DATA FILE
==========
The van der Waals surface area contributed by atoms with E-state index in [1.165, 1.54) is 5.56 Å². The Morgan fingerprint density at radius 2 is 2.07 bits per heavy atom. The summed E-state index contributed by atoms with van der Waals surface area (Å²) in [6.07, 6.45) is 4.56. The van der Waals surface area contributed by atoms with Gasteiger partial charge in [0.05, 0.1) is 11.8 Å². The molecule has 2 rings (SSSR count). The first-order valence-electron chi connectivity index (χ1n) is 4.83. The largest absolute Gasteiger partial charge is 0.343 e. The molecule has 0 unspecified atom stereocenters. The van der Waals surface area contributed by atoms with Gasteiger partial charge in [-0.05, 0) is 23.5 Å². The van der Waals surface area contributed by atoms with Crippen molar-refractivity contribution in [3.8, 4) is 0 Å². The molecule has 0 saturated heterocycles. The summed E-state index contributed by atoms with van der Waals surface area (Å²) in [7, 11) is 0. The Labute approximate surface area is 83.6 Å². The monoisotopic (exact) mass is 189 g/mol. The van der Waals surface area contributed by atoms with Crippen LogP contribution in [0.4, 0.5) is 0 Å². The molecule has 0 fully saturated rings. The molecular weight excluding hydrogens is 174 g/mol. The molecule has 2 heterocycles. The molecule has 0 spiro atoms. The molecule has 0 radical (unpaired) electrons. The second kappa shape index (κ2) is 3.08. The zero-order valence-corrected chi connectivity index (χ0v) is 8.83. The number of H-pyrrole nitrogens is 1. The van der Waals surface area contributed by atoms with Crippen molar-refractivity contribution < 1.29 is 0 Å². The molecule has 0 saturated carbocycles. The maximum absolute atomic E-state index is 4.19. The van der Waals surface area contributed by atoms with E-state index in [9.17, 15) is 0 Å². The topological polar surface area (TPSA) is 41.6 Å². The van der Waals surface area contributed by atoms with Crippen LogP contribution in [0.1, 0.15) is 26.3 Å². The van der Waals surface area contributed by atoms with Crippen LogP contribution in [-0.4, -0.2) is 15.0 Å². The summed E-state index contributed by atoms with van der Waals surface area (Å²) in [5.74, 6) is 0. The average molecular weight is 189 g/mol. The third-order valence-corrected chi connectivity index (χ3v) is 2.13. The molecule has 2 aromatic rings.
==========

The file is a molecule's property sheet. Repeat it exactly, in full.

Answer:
The van der Waals surface area contributed by atoms with E-state index in [1.165, 1.54) is 5.56 Å². The Morgan fingerprint density at radius 2 is 2.07 bits per heavy atom. The summed E-state index contributed by atoms with van der Waals surface area (Å²) in [6.07, 6.45) is 4.56. The van der Waals surface area contributed by atoms with Gasteiger partial charge in [0.05, 0.1) is 11.8 Å². The molecule has 2 rings (SSSR count). The first-order valence-electron chi connectivity index (χ1n) is 4.83. The largest absolute Gasteiger partial charge is 0.343 e. The molecule has 0 unspecified atom stereocenters. The van der Waals surface area contributed by atoms with Gasteiger partial charge in [-0.05, 0) is 23.5 Å². The van der Waals surface area contributed by atoms with Crippen molar-refractivity contribution in [3.8, 4) is 0 Å². The molecule has 0 saturated heterocycles. The summed E-state index contributed by atoms with van der Waals surface area (Å²) in [7, 11) is 0. The Labute approximate surface area is 83.6 Å². The monoisotopic (exact) mass is 189 g/mol. The van der Waals surface area contributed by atoms with Crippen LogP contribution in [0.4, 0.5) is 0 Å². The molecule has 0 fully saturated rings. The molecular weight excluding hydrogens is 174 g/mol. The molecule has 2 heterocycles. The molecule has 0 spiro atoms. The molecule has 0 radical (unpaired) electrons. The second kappa shape index (κ2) is 3.08. The zero-order valence-corrected chi connectivity index (χ0v) is 8.83. The number of H-pyrrole nitrogens is 1. The van der Waals surface area contributed by atoms with Crippen molar-refractivity contribution < 1.29 is 0 Å². The molecule has 0 saturated carbocycles. The maximum absolute atomic E-state index is 4.19. The van der Waals surface area contributed by atoms with E-state index in [9.17, 15) is 0 Å². The topological polar surface area (TPSA) is 41.6 Å². The van der Waals surface area contributed by atoms with Crippen LogP contribution in [0.1, 0.15) is 26.3 Å². The van der Waals surface area contributed by atoms with Crippen LogP contribution in [-0.4, -0.2) is 15.0 Å². The summed E-state index contributed by atoms with van der Waals surface area (Å²) in [5.74, 6) is 0. The average molecular weight is 189 g/mol. The third-order valence-corrected chi connectivity index (χ3v) is 2.13. The molecule has 2 aromatic rings.